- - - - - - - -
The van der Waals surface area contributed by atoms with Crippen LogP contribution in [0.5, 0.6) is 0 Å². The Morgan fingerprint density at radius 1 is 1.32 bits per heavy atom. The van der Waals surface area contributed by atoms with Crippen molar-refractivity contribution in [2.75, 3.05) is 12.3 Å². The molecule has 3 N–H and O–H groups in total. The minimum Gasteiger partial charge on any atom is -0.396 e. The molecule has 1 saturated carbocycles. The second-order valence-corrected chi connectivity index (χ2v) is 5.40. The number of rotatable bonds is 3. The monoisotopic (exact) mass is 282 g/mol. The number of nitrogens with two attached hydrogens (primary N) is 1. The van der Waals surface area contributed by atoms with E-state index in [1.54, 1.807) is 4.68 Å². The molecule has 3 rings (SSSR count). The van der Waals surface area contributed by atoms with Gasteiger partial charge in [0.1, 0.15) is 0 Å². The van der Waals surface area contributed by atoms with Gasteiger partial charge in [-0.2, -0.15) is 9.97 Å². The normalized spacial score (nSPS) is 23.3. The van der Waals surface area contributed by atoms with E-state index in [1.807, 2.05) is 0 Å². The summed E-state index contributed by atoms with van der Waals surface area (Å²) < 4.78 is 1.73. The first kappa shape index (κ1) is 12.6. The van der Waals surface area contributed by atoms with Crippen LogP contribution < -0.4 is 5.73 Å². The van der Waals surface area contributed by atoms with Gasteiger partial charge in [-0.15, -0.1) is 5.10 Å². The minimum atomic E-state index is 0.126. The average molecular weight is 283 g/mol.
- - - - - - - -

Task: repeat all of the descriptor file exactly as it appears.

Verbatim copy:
The van der Waals surface area contributed by atoms with Crippen LogP contribution in [0.5, 0.6) is 0 Å². The Morgan fingerprint density at radius 1 is 1.32 bits per heavy atom. The van der Waals surface area contributed by atoms with Crippen molar-refractivity contribution in [2.75, 3.05) is 12.3 Å². The molecule has 3 N–H and O–H groups in total. The minimum Gasteiger partial charge on any atom is -0.396 e. The molecule has 1 saturated carbocycles. The second-order valence-corrected chi connectivity index (χ2v) is 5.40. The number of rotatable bonds is 3. The monoisotopic (exact) mass is 282 g/mol. The number of nitrogens with two attached hydrogens (primary N) is 1. The van der Waals surface area contributed by atoms with E-state index in [1.54, 1.807) is 4.68 Å². The molecule has 3 rings (SSSR count). The van der Waals surface area contributed by atoms with Gasteiger partial charge in [0.1, 0.15) is 0 Å². The van der Waals surface area contributed by atoms with Gasteiger partial charge in [-0.2, -0.15) is 9.97 Å². The normalized spacial score (nSPS) is 23.3. The van der Waals surface area contributed by atoms with E-state index in [1.807, 2.05) is 0 Å². The summed E-state index contributed by atoms with van der Waals surface area (Å²) < 4.78 is 1.73. The first kappa shape index (κ1) is 12.6. The van der Waals surface area contributed by atoms with Crippen LogP contribution < -0.4 is 5.73 Å². The van der Waals surface area contributed by atoms with Gasteiger partial charge in [-0.15, -0.1) is 5.10 Å². The minimum atomic E-state index is 0.126. The average molecular weight is 283 g/mol.